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pesticides
pesticides
pesticides
FOUNDATIONAL LEARNING
Laws and regulations that apply to pesticides
  • Several laws and regulations relate to pesticides.

Federal pesticide laws and statutes

  • Federal Insecticide, Fungicide, and Rodenticide Act (FIFRA), 7 U.S.C. 136 et seq. — FIFRA provides for federal regulation of pesticide distribution, sale, and use, and requires all pesticides sold or distributed in the United States (including those that are imported) to be registered by the Environmental Protection Agency (EPA). This also covers labeling requirements and risk assessments by EPA.
  • Federal Food, Drug and Cosmetic Act (FFDCA), 21 U.S.C. 301 et seq. — The FFDCA authorizes EPA to set tolerances (i.e., maximum limits) for pesticide residues on foods. To determine tolerances, EPA must deem the tolerance “safe,” which is defined as “reasonable certainty that no harm will result from aggregate exposure to the pesticide residue.” EPA may grant exemptions to tolerance requirements in some cases.
  • Food Quality Protection Act (FQPA), Public Law 104–170 — This law amended both FIFRA and FFDCA, which introduced additional factors EPA must consider in establishing pesticide tolerances on food or feed and directed the agency to review each pesticide registration at least once every 15 years.
  • Pesticide Registration Improvement Act (PRIA), Public Law 108–199 — Also amending FIFRA and FFDCA, PRIA established service fees for registration of pesticides as well as decision review time periods for EPA.

Federal pesticide regulations

Federal EPA regulations implementing the pesticide laws and statutes can be found at 40 CFR Parts 150 to 189. These regulations establish policies, requirements, and procedures. They include, but are not limited to:

  • Part 152: Pesticide Registration and Classification Procedures
  • Part 155: Registration Standards and Registration Review
  • Part 156: Labeling Requirements for Pesticides and Devices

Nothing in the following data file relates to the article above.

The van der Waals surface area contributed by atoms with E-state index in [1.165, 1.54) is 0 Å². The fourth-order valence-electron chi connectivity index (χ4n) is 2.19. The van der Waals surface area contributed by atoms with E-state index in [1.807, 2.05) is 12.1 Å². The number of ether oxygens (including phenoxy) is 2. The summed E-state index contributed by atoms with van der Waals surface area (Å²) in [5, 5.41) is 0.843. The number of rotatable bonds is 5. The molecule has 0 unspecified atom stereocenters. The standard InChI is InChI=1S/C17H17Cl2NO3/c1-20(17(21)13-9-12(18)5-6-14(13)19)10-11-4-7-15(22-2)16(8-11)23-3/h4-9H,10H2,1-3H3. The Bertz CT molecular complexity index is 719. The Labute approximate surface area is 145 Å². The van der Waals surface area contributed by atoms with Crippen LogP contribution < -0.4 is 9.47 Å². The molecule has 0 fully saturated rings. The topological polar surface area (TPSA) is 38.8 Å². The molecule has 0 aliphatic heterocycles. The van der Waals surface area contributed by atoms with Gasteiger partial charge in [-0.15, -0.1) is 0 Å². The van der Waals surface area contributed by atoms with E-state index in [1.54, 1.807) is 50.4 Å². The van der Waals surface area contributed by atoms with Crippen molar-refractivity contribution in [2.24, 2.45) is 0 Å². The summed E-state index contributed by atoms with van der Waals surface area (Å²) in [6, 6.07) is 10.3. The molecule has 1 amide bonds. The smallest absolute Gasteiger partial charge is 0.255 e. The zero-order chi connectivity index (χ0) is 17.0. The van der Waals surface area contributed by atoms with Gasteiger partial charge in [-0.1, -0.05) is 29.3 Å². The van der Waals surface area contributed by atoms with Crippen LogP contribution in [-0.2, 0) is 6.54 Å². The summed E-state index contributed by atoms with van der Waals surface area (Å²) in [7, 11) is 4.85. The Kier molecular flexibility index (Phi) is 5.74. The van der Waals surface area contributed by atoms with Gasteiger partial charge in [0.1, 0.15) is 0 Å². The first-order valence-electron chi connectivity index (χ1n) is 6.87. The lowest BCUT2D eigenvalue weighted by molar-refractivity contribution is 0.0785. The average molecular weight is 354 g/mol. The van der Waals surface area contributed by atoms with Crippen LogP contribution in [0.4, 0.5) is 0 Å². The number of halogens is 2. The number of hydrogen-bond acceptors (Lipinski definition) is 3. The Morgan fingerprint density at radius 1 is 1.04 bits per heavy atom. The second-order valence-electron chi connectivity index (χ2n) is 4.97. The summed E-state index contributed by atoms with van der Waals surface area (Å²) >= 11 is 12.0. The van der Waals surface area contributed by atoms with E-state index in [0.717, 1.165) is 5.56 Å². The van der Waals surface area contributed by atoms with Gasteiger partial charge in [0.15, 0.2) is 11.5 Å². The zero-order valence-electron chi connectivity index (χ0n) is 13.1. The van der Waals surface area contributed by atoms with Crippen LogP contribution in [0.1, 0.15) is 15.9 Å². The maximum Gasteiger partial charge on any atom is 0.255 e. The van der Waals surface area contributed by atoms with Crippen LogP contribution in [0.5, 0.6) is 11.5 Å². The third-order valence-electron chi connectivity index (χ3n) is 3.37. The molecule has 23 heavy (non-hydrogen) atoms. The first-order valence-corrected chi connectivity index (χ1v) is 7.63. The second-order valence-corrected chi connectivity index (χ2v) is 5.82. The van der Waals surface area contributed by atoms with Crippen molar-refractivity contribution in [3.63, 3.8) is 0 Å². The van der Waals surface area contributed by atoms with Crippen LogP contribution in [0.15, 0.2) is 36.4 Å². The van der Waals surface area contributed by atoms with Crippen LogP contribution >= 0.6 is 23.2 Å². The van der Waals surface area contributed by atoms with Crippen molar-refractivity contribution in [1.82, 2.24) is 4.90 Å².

• Part 162: State Registration of Pesticide Products
  • Part 165: Pesticide Management and Disposal
  • Part 168: Statements of Enforcement Policies and Interpretations
  • Part 170: Worker Protection Standard
  • Part 171: Certification of Pesticide Applicators
  • Part 180: Tolerances and Exemptions for Pesticide Chemical Residues in Food

Other laws and regulations applicable to pesticides

  • Endangered Species Act (ESA), 16 U.S.C. 1531 et seq. — The ESA is directed toward the conservation of threatened and endangered plants, animals, and habitats. EPA must consider whether the registration of any pesticide will further endanger any listed species and/or destroy or adversely change any critical habitat for those species.
  • Hazard Communication Standard, 29 CFR 1910.1200 — Pesticides present a potential workplace hazard to employees, and these hazards must be communicated via information made available to employees via safety data sheets.
  • Standards for Universal Waste Management, 40 CFR 273 — Pesticides are one of five hazardous wastes that may be managed as universal waste under federal EPA regulations. Note, however, that many states are authorized to manage waste regulations in their states, and not all states recognize pesticides as universal waste.

State and local rules and regulations — Check state and local environmental regulations to determine additional or more stringent requirements that may apply. The National Pesticide Information Center (NPIC) website provides a list of local contacts for pesticide information across U.S. states and territories.